Color Me American

Hannah Dehradunwala, 2015 Dalai Lama Fellow

Hannah Dehraduwala at the 2016 Ethical Leadership Assembly Photo: Uvinie Lubecki

I remember my first day of college quite well; there was a South Asian-looking boy living on my floor. I asked him where he was from and he responded quick and proud, “I’m American.” I remember my cynicism, I remember scoffing internally and thinking, you’re as Indian as they come, give me a break. He was born in the United States and knew nothing other than the American culture in which he was raised, but there was something about him claiming so proudly that he was American when he looked so much like me that, quite frankly, angered me. Why?

His skin was the same mocha color as mine, he had the same stark gap between his eyebrows that came from constant maintenance, he spoke Hindi like I spoke Urdu. It didn’t matter what he identified with. I was born and raised in the United States until I was eleven before moving to Karachi, the city of my parents’ birth. Before 2004, in my mind, despite acknowledging that I looked different from most ‘American’ girls, I was American. But what is it in that identity that automatically makes so many people, myself included, think, ‘white’? I was under the impression that identity had something to do with the way you looked, and after returning to the U.S. for college, I was intrigued by how my thought process around it was evolving and how the very concept of identity itself was layered and fluid beyond what I expected.

I recently spoke to someone who believes that democracy is just a word. Everything depends on the nature of the people. With fear and anger being used as political tools, we’re now all, consciously or subconsciously, creating a system where we’ve learned to identify ourselves by what makes us different from other groups of people. In doing that, we’ve established, almost, an ultimatum for what it means to be American, and which groups can identify themselves as such. I fear what kind of world we’re going to be living in. I’m starting to fear other people.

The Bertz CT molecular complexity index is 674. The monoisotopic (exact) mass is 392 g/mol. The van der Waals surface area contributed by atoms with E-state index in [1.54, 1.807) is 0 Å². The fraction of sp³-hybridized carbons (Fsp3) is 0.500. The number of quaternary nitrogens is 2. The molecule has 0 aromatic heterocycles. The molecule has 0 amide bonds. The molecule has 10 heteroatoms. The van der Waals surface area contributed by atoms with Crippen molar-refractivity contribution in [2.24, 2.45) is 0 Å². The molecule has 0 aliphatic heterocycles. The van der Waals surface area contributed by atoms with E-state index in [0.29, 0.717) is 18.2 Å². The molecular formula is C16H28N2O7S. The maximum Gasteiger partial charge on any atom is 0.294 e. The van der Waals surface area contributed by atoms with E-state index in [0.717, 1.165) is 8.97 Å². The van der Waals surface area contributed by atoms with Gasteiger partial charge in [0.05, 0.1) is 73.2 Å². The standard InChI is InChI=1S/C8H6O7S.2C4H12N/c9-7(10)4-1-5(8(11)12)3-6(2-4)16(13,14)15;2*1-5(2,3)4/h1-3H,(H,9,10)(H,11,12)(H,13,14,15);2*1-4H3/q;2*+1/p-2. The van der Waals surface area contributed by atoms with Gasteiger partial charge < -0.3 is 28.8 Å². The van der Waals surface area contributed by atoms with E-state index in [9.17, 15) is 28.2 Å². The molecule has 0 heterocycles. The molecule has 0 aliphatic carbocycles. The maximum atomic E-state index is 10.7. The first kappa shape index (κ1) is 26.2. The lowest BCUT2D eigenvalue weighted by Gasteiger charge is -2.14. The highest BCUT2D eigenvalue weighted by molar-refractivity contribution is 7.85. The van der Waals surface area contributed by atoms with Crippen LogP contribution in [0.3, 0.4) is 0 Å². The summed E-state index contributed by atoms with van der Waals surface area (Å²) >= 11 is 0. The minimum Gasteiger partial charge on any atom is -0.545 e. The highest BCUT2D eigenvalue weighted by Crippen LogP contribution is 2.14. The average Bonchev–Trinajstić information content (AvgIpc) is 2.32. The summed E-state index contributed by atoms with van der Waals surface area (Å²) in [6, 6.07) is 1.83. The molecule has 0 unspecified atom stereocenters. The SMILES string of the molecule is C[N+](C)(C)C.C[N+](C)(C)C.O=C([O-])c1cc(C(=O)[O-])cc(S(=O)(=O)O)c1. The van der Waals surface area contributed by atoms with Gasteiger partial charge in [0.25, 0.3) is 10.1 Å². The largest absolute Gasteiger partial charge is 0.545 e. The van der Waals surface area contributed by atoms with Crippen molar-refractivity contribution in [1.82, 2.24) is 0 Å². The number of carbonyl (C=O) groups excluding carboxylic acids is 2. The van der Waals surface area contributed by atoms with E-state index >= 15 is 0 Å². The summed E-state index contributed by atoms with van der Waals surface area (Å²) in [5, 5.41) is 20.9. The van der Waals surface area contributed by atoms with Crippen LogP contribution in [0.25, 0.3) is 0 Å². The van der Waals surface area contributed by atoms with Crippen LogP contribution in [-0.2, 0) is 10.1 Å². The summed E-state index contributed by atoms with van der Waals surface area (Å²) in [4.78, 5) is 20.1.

There’s so much that we don’t know about the people that we subconsciously categorize into groups. My experience with this comes through my work with Transfernation, a nonprofit organization I run that picks up the extra food from large corporate events in NYC and sends it to local shelters. At a glance, it is evident to me which population I’m working with- I feed ‘the hungry’. That was the extent to which I knew who they were. But there is so much more to these groups of people, ‘the hungry’, ‘the homeless’, that we all tend to gloss over.

I never questioned it until we hit a dry spell with available volunteers, and I found myself running to pick up food from our donors and, for the first time, dropping it off to the shelters myself. It was then that I had the idea of extending paid volunteer opportunities to the people who ate at the shelters to help ease some of the load. I was introduced to Grady- upwards of sixty years old, who had spent the majority of his life either on the street or running a small book stall on 6th Ave that temporarily kept him off it. I came to our first meeting laden with assumptions of who Grady was, what his life was like, and how enthusiastic he’d be about the opportunity I was presenting him.